Review: Ava Festival, Belfast

By Jade Hamill

Since its launch in 2015, AVA has amassed a following unlike any other having been named the best festival in Ireland. Friday 5th- Saturday 6th June saw sunshine return to the city with a buzz of excitement in the air as internationally renowned artists, Drum and bass extravaganzas and techno acts hit the stage.

 

The main stage saw acts like electronic music duo, BICEP who commandeered the stage with their tension building beats which amassed in thousands jumping in ecstasy, throwing their hands up in the air and dancing freely because if there’s one thing to know about AVA festival, it’s that there’s no judgement. Everyone came together to immerse themselves in the experience, the glorious weather, the ultimate joy of dancing as a collective without repercussion.

 

Over sixty artists played in a triad of venues, as there were four stages unique to the acts across Titanic Slipways, including the Main Stage, The Grasses, The Baltic and the Nomadic Stage. Founder Sarah McBriar who had previously worked at Glastonbury as a producer laments that the location is substantial to the area, as it’s held in Titanic Slipways, an industrial area with boats for a backdrop which cements the relationship techno music has with its roots. AVA is the bringing together of avant-garde electronics and celebrating that with thousands. As McBriar said: “Belfast is a very electric city- a fun, vibrant city.”

 

Building a representation of recreational events for people with disabilities, AVA has dedicated its time to achieving a festival that’s fully accessible. Gig buddies allows for someone who has a disability or a mental, physical impairment to bring a carer for free which is implemented at AVA as those of you who attended might have seen. There was a particular woman who caught the attention of the Nomadic stage as her friends heaved her crutches in the air whilst the crowd carried her above their heads and as a collective, the crowd pulsated with joy.

 

The Nomadic stage, home to the Boiler Room which has debuted many successful artists streams the set on YouTube for those that may miss this must see line-up. Seven of the twelve artists onstage are international Boiler Room debut artists, including Matheson, Skin On Skin, TSHA, PROSPA, BKLAVA, Mark Blair and BRIÉN. Skin On Skin was an amalgamation of techno and experimental beats with dance floor anthems that created a thrum of excitement as lively festival goers climbed atop each other’s shoulders and waved their arms through the air while excitable screams travelled throughout.

 

AVA succeeded in bringing an eclectic mix of festival goers, all seeking the long awaited music experience of the year. With a colossal line-up of new and old names, the festival was thriving with alternative, house and techno music. Festival goers flitted between sites aiming to see as many acts as possible. HY:LY imbued the audience with energy resonating from the hypnotic passages to the amped up techno that dictated the crowds movements with rave dance taking centre stage. AVA is more than an alternative dockland festival with an idyllic location, it’s a state of mind in that everyone is there for the purpose of enjoyment and carefree sentiment which follows even after leaving the site.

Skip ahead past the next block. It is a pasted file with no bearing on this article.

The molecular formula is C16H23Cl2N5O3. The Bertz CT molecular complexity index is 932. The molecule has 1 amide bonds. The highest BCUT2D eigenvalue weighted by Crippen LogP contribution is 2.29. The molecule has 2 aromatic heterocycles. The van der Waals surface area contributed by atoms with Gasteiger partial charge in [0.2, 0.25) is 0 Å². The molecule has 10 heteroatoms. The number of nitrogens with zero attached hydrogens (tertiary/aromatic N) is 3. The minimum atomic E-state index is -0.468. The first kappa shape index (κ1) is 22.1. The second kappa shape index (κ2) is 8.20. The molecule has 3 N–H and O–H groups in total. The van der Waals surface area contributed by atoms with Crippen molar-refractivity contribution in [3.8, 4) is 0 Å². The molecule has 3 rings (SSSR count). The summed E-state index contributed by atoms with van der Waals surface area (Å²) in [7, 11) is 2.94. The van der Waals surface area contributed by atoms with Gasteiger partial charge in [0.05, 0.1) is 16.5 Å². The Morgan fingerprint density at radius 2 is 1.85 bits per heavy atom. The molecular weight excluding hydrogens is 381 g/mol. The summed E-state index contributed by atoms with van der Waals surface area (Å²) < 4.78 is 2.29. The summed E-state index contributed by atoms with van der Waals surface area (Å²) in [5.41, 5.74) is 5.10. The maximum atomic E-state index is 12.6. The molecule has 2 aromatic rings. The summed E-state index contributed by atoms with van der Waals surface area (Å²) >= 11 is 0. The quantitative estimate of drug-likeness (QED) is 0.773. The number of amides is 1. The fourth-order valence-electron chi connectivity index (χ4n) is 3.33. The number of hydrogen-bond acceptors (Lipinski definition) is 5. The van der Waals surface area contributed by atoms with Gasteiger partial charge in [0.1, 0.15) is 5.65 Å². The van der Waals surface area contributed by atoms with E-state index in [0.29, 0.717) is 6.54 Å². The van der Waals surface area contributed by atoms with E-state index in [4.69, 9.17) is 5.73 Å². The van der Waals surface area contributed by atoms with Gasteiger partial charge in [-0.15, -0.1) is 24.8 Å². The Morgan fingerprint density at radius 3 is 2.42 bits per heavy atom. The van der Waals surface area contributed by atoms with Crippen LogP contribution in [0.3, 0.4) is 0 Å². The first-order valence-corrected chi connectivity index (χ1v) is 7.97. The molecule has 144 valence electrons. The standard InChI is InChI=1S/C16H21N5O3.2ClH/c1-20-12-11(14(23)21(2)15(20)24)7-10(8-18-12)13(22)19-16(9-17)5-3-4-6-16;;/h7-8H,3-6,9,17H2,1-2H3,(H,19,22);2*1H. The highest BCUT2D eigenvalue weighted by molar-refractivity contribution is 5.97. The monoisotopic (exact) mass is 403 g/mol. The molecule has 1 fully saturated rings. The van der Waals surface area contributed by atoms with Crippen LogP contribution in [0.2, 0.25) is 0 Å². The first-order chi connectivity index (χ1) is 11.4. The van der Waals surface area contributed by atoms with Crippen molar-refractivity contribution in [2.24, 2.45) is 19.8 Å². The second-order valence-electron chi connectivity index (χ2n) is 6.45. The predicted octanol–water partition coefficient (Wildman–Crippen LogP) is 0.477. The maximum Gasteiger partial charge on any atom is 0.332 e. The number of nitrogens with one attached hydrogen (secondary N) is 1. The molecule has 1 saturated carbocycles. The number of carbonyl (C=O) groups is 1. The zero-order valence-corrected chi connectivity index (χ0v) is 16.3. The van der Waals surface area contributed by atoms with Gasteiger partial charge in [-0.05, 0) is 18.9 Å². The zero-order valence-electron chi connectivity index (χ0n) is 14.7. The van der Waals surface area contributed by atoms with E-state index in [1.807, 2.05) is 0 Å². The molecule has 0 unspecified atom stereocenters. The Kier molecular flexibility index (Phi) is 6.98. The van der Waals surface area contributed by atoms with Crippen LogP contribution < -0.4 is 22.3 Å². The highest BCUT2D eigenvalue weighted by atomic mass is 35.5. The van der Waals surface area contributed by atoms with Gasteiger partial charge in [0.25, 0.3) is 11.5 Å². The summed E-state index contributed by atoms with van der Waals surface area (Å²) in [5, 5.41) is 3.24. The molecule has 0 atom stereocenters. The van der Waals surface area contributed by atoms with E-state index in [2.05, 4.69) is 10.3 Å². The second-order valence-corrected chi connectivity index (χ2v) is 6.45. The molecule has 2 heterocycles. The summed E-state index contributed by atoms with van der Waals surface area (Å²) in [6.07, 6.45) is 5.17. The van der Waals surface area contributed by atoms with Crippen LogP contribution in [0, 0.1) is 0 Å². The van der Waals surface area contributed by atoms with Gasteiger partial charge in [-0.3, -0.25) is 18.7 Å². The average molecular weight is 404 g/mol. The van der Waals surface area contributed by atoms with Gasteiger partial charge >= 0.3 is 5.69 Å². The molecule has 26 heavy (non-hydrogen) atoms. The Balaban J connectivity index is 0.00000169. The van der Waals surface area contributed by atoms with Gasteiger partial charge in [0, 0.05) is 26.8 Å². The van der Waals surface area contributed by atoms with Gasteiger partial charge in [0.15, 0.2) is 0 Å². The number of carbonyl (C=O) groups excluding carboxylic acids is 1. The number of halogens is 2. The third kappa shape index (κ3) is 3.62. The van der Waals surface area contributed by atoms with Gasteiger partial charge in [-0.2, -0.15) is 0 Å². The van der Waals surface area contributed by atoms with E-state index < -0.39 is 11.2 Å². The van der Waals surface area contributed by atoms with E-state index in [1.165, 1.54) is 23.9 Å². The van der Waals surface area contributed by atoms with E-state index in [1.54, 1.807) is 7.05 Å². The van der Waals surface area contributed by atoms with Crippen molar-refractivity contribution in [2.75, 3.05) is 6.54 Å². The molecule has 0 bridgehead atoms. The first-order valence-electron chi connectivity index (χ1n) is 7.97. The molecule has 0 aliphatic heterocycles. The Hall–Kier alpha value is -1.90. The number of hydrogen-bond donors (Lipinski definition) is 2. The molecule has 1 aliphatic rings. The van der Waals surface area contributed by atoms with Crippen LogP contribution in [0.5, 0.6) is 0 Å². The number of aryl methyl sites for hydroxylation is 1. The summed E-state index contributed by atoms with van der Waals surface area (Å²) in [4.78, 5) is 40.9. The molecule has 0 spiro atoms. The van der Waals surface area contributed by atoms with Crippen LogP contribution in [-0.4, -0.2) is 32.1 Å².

In a development towards environmental advances, AVA supplied reusable cups this year for a small deposit so that the consumer is only purchasing the one cup instead of multiple disposable cups that primarily end up in landfill. There were a variety of options for drinks, from cocktail bars to rum bars and even a water station which became a must after several hours in the sun, although the marquee-like tents were perfect for cover. The shade was essential to the discovery of local talent from acts like Gemma Dunleavy who pays homage to where she grew up in Dublin, in particular her songs which are written from differentiating perspectives. Belfast native Kessler also completed an impressive set of obscure sounds which contribute to his reputation as a groundbreaking yet fluid DJ, musician and producer.

 

AVA doesn’t stop the fun at festivals though as there are even after parties which included Thompson’s, Banana Block and Ulster Sports Club. On Saturday 3rd June, Banana Block featured sets from Prospa and Nikki 0 which created a finale to remember. Divisively different, Nikki 0’s set was retro-futurist based whilst Prospa revelled in deep house, both of which amassed a cult following and clapping that resonated outdoors.

 

With so much in the works AVA has brought back the freedom we once thought was dispelled during the height of the COVID-19 pandemic and with that they intend to expand. Sarah McBriar commented on the world of music and how delving into other genres would assimilate people from all walks of life: “Our main plans are to expand into other genres: world music, alternative indie, hip hop- those are the areas we’re focusing on and the electronic which is always at the core.”